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Apr 04.11

Have a Bunny-Free Easter

Bunnies are a popular Easter gift but before you decide to make one a family pet this holiday, learn more. We’ve enlisted the help of Marina Hébert, a volunteer with the Small Animal Rescue Society of BC (SARS) to give us some insight about what to expect when you buy a real rabbit. SARS is a volunteer-run society that works to rescue and find homes for neglected, injured and abandoned animals. Read on to find out more.

Every year, thousands of baby rabbits are purchased at pet stores as Easter gifts for children. Sadly, many of these bunnies will be abandoned in the weeks and months that follow, when families discover that their new purchase is a living, sentient being with complex needs. Some of them will be surrendered to overworked, underfunded shelters that are already operating at full capacity. Others will not make it to their first birthday and will die of illness and neglect.Rabbit

Around Easter, rabbits are often marketed as ‘starter pets’, leading parents to believe that they’ll be easier for their children to take care of than a dog or cat. The reality is that rabbits are a ten-year commitment. Domestic bunnies should live in the house, as members of the family. They are wonderful companions who can be litter trained, but they’re not ‘low-maintenance’. They require space, housing, litter box changing, fresh vegetables, unlimited access to hay, chew toys, grooming, social interaction and specialized vet care.

Please do not buy rabbits as gifts or on a whim this Easter! If you’re really interested in adding a bunny to your family, do some research first. is a wonderful, comprehensive resource for would-be rabbit guardians. Consider carefully whether you’re able to make a 10+ year commitment, and whether the adults in the household are able to be the rabbit’s primary caregivers.Bunnies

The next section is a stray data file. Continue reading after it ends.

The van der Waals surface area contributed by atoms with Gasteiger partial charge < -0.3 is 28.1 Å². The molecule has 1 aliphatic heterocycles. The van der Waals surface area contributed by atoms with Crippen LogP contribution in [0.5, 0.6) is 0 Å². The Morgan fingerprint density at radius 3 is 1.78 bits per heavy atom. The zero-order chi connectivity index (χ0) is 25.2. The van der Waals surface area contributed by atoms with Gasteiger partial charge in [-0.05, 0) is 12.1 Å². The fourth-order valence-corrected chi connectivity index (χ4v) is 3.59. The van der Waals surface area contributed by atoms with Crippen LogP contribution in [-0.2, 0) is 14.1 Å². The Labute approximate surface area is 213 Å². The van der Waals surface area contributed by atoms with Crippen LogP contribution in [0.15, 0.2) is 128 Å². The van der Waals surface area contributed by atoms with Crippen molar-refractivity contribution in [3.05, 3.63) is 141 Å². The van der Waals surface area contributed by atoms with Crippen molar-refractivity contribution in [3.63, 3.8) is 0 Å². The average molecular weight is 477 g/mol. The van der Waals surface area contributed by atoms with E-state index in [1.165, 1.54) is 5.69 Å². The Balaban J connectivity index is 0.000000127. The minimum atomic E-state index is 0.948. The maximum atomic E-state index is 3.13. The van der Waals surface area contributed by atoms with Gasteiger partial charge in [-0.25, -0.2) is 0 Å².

If you decide that a rabbit is the right companion for you, please adopt – don’t shop! Pet store bunnies are often sourced from mills and less-than-ethical breeders. They’re usually not spayed or neutered, so the store can sell them for less. This leads to behavioral issues and unwanted litters of rabbits that will most likely spend their lives in shelters.

Adopting a rabbit from a shelter such as the Small Animal Rescue Society (SARS) has many advantages:

- They subsidize part of the spay/neuter cost through fundraising activities. The SARS rabbit adoption fee is $50 – a fraction of what it actually costs for this procedure.

- They will match you with a rabbit whose personality fits your lifestyle, taking into account whether you have children or other pets in the house.

- They will provide you with post-adoption support including access to a Facebook group where you can post questions and volunteers who can offer hands-on help with behavioral challenges.

Rabbit Kisses

Rabbits are fascinating, complex animals. We sincerely hope that more people will think twice before impulsively purchasing a bunny at a pet store this Easter. Please do not buy rabbits as gifts and, if you and your family have done your research and decided that a bunny would make good companion for you, hop on down to your local shelter. Ask lots of questions! Shelter volunteers do what they do because they love rabbits and have a wealth of knowledge to share.